I was wondering if there is any way to find out your arm velocity, the only thing I can truest give you are pop times where I stand at 1.85-1.95 at 16 y/o. Thanks

Original Post

Find a guy with a radar run and throw a ball.

I'll try for a less flippant response. You're not going to be able to know your max arm velo without a radar gun. A Stalker Sport 2 isn't crazy expensive and when you're done with it you can probably sell it and recoup at least half your cost. My son is your age and we sucked it up and bought the Sport 2, though he's transitioning from catcher to RHP.

If all you're looking to do is figure out relative arm speed improvement, or what is impacting your POP time, i.e. release time vs velo, then my son and I had some success using Hudl Technique on an iPhone 6s (we still use it to break down his pitching mechanics). It's a free download and with Technique you could capture a video of yourself throwing down to 2nd. It'll take a few attempts to figure out where to stand and how to manipulate the phone (and the zoom) so that you capture both the POP and precisely when the ball hits the target.

Once you capture the vid, you can scroll through it frame-by-frame against the built-in timer and figure out from body movement initiation how long it took to release the ball, e.g. 0.65 seconds. You can also measure how far release point was in front of the plate and use the traveled distance to calculate average speed. Let's say your POP was 1.90 sec. Your release was 0.70 sec so travel time was 1.20 sec. Let's also say you released the ball 2' in front of the plate, which means that it traveled 127.3' minus 2' = 125.3'. 125.3'/1.20 sec =  104.42 ft/sec x 3,600 sec/hour x 1 mile/5,280 feet = 71.2 mph average speed.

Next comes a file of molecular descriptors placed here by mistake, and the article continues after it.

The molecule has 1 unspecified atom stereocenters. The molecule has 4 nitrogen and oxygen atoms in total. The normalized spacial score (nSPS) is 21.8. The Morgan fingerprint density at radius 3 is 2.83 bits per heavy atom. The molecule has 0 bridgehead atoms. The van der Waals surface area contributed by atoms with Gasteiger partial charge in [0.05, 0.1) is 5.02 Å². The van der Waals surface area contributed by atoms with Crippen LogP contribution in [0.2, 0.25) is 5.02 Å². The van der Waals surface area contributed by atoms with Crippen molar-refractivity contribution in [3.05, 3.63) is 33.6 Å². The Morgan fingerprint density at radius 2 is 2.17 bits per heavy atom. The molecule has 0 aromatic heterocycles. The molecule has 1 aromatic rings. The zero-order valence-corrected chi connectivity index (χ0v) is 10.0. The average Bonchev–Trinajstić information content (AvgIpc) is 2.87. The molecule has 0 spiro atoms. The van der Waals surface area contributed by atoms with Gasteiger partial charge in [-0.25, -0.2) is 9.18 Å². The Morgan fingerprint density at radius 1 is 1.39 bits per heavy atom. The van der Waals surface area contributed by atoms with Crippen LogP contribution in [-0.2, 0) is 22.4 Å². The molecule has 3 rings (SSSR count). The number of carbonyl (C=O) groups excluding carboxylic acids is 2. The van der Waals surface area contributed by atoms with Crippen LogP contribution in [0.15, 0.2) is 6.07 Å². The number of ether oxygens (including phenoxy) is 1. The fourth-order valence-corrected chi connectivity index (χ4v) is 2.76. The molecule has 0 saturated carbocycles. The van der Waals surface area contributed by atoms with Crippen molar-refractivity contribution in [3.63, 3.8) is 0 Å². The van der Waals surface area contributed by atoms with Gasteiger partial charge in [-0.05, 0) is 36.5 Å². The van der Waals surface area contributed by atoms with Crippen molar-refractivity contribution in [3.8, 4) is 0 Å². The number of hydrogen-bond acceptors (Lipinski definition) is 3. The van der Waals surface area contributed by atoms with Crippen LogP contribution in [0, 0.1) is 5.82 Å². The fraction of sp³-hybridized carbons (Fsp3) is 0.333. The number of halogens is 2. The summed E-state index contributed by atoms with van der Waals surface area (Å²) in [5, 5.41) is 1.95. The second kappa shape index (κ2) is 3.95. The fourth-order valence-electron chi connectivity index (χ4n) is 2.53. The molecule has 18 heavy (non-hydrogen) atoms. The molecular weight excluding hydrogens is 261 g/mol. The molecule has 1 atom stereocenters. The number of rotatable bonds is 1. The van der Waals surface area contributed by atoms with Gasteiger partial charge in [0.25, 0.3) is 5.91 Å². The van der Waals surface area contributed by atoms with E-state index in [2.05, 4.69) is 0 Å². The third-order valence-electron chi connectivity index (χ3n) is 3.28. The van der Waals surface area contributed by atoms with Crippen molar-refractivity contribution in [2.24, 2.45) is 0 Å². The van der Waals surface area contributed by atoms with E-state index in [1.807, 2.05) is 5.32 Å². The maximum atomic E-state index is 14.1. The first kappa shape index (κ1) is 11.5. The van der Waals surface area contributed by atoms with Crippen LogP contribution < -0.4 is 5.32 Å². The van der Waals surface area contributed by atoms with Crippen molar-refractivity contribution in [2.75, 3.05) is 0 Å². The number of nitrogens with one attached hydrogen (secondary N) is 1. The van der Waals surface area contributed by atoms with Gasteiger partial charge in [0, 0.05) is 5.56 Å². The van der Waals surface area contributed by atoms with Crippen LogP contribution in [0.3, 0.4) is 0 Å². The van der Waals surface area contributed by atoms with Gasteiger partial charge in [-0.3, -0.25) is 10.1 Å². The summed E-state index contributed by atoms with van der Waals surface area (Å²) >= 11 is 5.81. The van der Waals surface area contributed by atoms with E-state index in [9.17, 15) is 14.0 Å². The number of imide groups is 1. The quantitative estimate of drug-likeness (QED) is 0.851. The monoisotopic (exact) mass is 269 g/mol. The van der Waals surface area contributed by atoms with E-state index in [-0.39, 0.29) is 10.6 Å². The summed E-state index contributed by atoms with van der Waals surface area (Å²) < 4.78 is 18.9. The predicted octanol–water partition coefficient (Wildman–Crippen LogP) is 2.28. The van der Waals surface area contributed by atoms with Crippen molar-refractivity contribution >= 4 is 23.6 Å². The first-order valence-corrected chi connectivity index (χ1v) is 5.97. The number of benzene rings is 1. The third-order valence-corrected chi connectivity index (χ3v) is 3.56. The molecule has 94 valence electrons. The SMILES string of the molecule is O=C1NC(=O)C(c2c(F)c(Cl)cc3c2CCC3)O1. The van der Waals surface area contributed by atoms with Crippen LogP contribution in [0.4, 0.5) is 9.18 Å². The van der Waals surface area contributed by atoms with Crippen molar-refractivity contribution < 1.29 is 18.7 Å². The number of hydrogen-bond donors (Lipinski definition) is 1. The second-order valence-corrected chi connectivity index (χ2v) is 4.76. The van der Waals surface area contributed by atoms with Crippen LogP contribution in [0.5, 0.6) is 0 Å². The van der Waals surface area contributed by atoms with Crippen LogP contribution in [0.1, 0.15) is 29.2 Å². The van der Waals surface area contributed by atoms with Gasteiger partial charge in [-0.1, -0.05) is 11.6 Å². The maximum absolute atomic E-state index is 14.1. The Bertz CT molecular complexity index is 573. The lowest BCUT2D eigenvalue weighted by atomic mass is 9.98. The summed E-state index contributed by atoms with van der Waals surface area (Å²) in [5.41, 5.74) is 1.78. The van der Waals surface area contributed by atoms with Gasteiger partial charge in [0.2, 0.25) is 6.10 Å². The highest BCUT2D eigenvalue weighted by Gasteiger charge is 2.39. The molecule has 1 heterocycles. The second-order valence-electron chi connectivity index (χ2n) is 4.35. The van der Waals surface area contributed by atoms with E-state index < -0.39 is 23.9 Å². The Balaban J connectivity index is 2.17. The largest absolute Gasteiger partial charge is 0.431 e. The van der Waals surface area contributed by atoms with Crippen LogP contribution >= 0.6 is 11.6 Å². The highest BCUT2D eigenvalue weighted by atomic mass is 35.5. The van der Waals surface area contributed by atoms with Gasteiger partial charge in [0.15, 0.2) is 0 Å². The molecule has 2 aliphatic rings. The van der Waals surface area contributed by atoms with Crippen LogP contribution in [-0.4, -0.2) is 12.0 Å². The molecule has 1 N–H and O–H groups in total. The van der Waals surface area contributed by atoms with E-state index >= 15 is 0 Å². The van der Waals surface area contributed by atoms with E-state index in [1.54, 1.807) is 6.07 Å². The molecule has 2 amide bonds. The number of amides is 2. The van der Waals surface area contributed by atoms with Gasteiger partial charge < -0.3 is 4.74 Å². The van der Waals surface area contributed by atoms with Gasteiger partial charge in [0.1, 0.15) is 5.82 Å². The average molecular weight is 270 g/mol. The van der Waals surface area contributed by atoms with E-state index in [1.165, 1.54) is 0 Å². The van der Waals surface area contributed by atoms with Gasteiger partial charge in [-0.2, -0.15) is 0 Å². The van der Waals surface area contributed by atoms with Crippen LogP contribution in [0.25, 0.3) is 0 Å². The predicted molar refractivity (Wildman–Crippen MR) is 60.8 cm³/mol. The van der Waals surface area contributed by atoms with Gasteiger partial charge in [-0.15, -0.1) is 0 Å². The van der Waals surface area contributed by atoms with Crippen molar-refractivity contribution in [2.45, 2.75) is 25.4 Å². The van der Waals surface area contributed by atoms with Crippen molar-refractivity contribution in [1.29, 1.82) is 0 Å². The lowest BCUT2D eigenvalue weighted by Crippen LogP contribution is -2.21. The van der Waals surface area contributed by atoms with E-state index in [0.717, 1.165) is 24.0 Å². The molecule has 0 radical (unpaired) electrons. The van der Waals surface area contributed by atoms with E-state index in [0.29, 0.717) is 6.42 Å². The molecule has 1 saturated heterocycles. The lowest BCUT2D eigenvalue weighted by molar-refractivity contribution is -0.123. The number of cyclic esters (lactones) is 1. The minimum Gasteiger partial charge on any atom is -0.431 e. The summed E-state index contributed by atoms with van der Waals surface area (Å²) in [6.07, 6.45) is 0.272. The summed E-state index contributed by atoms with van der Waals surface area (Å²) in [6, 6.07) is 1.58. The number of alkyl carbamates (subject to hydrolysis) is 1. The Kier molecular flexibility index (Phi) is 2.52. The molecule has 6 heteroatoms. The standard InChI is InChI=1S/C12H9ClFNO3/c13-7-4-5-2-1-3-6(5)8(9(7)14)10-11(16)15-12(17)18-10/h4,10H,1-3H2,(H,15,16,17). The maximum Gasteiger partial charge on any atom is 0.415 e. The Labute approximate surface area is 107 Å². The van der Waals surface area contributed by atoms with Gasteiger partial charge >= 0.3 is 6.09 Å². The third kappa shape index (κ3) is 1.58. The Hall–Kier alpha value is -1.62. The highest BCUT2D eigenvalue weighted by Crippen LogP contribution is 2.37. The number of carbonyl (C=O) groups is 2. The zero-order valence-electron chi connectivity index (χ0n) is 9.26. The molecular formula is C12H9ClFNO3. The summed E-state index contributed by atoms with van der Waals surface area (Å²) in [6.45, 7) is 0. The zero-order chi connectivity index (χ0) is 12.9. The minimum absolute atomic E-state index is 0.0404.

Obviously doesn't give you max speed at release, which would probably be closer to ~82 mph in the above example (drop off due to air drag). But it would allow you to gage overall speed improvements and breakdown whether further POP time improvements are connected to arm speed or release time.

I recommend an iPhone 6s or better. We tried it on my Samsung Galaxy S6 but slo-mo video capture is only 120 fps, and you really need the 240 fps from the later iPhones to eliminate blurriness. It's difficult to capture the arm moving at only 120 fps as rotational velo from arm layback to release is very high.

Using Technique, or other similar apps, is a great way to get accurate POP times as it eliminates fast thumbs on a stop watch as the camera and built-in timer doesn't lie. It's also a great way to improve someone's consistency using a stop watch. My own stop watch accuracy improved considerably - from what I wanted my son's POP time to be vs what his POP time actually was - once I started benchmarking myself against the Technique vids. It's also a great way to capture accurate game POPs, which at the end of the day is what matters. Good luck.